Club Soda and Salt

No more stains

Pocket Veto

Posted by clubsodaandsalt on January 10, 2008

The Trinidadian presidency is usually thought of as a ceremonial position, but this isn’t entirely correct. A good example of one of the President’s powers crops up in today’s Express:

In 2000, under the United National Congress government, then attorney general Ramesh Lawrence Maharaj piloted to Parliament an act entitled “The Dangerous Dogs Act, 2000”, to provide for regulating the keeping of dangerous dogs which present a serious danger to the public, to make further provision for ensuring that such dogs are kept under proper control and for connected purposes.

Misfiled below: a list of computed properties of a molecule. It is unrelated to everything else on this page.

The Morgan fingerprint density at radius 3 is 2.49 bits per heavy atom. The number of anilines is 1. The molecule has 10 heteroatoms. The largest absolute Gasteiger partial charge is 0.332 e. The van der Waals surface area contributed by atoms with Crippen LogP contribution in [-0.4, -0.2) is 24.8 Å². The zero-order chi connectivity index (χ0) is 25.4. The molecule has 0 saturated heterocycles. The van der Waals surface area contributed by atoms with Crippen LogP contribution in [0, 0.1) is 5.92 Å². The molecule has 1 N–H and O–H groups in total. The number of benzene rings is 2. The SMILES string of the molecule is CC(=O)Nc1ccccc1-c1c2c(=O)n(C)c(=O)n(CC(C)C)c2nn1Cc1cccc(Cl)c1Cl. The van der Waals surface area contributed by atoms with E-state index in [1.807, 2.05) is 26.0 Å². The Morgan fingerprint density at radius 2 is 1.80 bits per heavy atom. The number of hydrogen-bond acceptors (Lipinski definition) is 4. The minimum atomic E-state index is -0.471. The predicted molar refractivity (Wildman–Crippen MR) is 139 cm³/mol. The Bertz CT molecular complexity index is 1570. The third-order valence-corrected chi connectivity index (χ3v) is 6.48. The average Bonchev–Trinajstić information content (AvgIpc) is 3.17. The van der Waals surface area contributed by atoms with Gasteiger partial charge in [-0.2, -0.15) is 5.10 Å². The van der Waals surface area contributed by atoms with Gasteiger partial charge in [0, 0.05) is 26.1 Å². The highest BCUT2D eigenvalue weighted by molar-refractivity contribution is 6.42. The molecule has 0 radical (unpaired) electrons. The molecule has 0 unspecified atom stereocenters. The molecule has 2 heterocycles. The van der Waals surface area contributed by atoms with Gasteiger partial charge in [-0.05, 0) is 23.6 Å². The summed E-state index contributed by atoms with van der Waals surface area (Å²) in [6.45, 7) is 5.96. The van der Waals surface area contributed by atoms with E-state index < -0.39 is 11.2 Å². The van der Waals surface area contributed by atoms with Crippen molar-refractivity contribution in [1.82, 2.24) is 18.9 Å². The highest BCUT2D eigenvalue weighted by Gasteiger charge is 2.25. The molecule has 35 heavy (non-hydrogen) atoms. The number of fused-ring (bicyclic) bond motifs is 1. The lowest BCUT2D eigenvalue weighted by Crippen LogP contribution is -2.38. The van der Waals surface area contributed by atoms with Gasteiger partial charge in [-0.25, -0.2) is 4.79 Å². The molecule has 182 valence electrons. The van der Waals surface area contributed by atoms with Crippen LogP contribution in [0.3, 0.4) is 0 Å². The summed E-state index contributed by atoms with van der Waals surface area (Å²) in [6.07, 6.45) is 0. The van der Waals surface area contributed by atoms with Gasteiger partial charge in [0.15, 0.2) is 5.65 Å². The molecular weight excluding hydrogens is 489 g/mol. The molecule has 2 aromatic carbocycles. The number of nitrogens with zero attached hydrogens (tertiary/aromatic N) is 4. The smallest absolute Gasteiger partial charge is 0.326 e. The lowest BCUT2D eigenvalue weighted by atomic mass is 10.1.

The act was debated in both the House of Representatives and the Senate and was passed.

In order for a bill or act to become law, however, it must be proclaimed by the President.

Parliament can pass whatever it wants, but if the President wants to sit on it, he can sit on it for his entire term. It doesn’t happen that often (at least not deliberately; the sort of incompetence seen above is depressingly common), but it could. Something to keep in mind the next time someone rails at you about a switch to a presidential system. At least that system is honest.

What’s a pocket veto?


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